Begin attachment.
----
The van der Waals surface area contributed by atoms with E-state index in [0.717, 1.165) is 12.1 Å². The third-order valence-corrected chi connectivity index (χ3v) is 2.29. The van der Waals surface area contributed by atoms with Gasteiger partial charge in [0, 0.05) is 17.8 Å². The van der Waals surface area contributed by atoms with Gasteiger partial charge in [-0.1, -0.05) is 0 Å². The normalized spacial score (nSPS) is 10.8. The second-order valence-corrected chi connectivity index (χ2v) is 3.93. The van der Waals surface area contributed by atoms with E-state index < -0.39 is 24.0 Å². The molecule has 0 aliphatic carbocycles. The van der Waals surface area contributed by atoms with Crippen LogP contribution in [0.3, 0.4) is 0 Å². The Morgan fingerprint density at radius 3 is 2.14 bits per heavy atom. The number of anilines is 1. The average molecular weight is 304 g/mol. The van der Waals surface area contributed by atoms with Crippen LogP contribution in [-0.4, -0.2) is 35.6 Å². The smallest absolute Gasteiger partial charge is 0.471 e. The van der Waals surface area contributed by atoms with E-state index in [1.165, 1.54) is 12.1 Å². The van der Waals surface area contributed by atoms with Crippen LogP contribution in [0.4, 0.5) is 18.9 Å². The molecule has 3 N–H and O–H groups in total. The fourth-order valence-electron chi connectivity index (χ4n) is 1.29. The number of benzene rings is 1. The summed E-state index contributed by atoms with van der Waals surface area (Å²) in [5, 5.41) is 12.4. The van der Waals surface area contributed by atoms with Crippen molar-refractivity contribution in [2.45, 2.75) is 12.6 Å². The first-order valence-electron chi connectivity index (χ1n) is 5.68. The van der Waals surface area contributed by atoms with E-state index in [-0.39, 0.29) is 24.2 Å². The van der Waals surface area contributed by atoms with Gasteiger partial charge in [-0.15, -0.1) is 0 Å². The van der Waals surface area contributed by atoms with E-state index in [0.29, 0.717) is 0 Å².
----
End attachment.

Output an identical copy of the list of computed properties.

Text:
The van der Waals surface area contributed by atoms with E-state index in [0.717, 1.165) is 12.1 Å². The third-order valence-corrected chi connectivity index (χ3v) is 2.29. The van der Waals surface area contributed by atoms with Gasteiger partial charge in [0, 0.05) is 17.8 Å². The van der Waals surface area contributed by atoms with Gasteiger partial charge in [-0.1, -0.05) is 0 Å². The normalized spacial score (nSPS) is 10.8. The second-order valence-corrected chi connectivity index (χ2v) is 3.93. The van der Waals surface area contributed by atoms with E-state index < -0.39 is 24.0 Å². The molecule has 0 aliphatic carbocycles. The van der Waals surface area contributed by atoms with Crippen LogP contribution in [0.3, 0.4) is 0 Å². The Morgan fingerprint density at radius 3 is 2.14 bits per heavy atom. The number of anilines is 1. The average molecular weight is 304 g/mol. The van der Waals surface area contributed by atoms with Crippen LogP contribution in [-0.4, -0.2) is 35.6 Å². The smallest absolute Gasteiger partial charge is 0.471 e. The van der Waals surface area contributed by atoms with E-state index in [1.165, 1.54) is 12.1 Å². The van der Waals surface area contributed by atoms with Crippen LogP contribution in [0.4, 0.5) is 18.9 Å². The molecule has 3 N–H and O–H groups in total. The fourth-order valence-electron chi connectivity index (χ4n) is 1.29. The number of benzene rings is 1. The summed E-state index contributed by atoms with van der Waals surface area (Å²) in [5, 5.41) is 12.4. The van der Waals surface area contributed by atoms with Crippen molar-refractivity contribution in [2.45, 2.75) is 12.6 Å². The first-order valence-electron chi connectivity index (χ1n) is 5.68. The van der Waals surface area contributed by atoms with E-state index in [-0.39, 0.29) is 24.2 Å². The van der Waals surface area contributed by atoms with Gasteiger partial charge in [-0.15, -0.1) is 0 Å². The van der Waals surface area contributed by atoms with E-state index in [0.29, 0.717) is 0 Å².